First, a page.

1851, Topographical Dictionary of Scotland, Samuel Lewis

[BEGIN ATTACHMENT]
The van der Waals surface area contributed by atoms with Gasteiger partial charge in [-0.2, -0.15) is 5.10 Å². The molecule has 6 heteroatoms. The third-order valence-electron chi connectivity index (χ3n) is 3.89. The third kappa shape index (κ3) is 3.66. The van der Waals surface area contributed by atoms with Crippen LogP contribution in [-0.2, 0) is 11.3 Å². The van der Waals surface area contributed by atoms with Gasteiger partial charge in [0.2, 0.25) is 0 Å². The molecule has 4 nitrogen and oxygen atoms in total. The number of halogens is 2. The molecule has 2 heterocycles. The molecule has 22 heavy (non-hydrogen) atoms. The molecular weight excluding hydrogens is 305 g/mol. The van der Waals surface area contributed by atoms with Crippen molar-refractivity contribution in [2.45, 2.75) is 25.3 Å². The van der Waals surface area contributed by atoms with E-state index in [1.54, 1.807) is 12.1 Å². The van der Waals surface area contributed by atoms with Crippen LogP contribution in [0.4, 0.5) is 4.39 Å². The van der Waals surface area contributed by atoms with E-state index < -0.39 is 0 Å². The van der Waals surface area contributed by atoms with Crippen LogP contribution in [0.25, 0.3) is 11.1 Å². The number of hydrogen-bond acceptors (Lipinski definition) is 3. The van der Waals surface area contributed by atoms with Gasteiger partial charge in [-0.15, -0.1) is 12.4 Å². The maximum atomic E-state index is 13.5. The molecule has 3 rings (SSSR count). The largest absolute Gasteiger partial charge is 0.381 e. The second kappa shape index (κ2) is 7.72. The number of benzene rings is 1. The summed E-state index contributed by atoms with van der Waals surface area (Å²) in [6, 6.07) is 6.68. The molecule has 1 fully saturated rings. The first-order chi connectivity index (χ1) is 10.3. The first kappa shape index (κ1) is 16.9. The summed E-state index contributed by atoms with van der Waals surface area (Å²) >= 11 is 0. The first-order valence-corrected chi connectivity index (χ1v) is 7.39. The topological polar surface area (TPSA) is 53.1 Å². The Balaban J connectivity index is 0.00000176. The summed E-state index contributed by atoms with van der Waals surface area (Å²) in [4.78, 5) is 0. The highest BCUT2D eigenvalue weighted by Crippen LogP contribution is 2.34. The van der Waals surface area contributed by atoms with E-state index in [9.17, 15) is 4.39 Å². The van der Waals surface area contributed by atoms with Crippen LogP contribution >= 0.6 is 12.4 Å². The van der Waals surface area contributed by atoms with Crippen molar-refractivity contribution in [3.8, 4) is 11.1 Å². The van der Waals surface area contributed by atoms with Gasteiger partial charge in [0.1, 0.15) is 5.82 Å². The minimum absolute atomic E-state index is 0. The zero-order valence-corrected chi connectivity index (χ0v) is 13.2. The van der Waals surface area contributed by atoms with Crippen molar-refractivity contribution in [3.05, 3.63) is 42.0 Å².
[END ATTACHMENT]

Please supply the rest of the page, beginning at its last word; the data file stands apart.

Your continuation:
KILDONAN, a parish, in the county of Sutherland, 9 miles (N. \V. by VV.) from Helmsdale; containing 256 inhabitants. This parish takes its name from Kit, a " cell or chapel", and Ihman, the name of the saint who promulgated Christianity in this part, and whose memory has been handed down by tradition with great veneration. It is chiefly remarkable as having been, for several ages, the residence of the celebrated clan Gun. They are supposed to have descended from the Norwegian kings of Man; and Lochlin, the Gaelic name for ancient Scandinavia, or at least for Denmark, is still spoken of by the Highlanders as the native country of the Guns, the Macleods, and the Gillanders. The immediate ancestor of the Guns is said to have been the son of Olave, fifth Norwegian king of Man, who had three sons by his third wife, Christina, daughter of Farquhar, Earl of Ross. These were, Gun or Guin, the founder of the clan Gun; Leoid, Loyd, or Leod, from whom sprang the Macleods; and Leaundris, the first of the clan Landers, or Gillanders, of Ross-shire, many of whom afterwards assumed the name of Ross. It appears that these several heads of clans were dependent on their grandfather the Earl of Ross, who possessed great power and influence in different parts of the country, and especially in Caithness. In that county. Gun was originally settled; and his first stronghold was the castle of Halbury, at Easter Clythe, usually called Crowner Gun's Castle, and which was situated on a precipitous rock nearly surrounded by, and overhanging, the sea. The clan of Gun continued to extend their possessions in Caithness till about the middle of the fifteenth century, when, in consequence of their rancorous feuds with the Keiths and others, they thought it expedient to establish their chief, and a strong detachment of the clan, in the adjoining county of Sutherland, where, by the protection of the Earls of Sutherland, they obtained, among other places, lands in the parish of Kildonan, which they held for a considerable period. The PARISH is twenty-eight miles in extreme length, and varies in breadth from five to seventeen miles. It is bounded on the north by the parishes of Reay and Farr, on the south by Clyue and Loth, on the east by the county of Caithness, and on the west by Farr and Clyne. This is altogether an inland parish.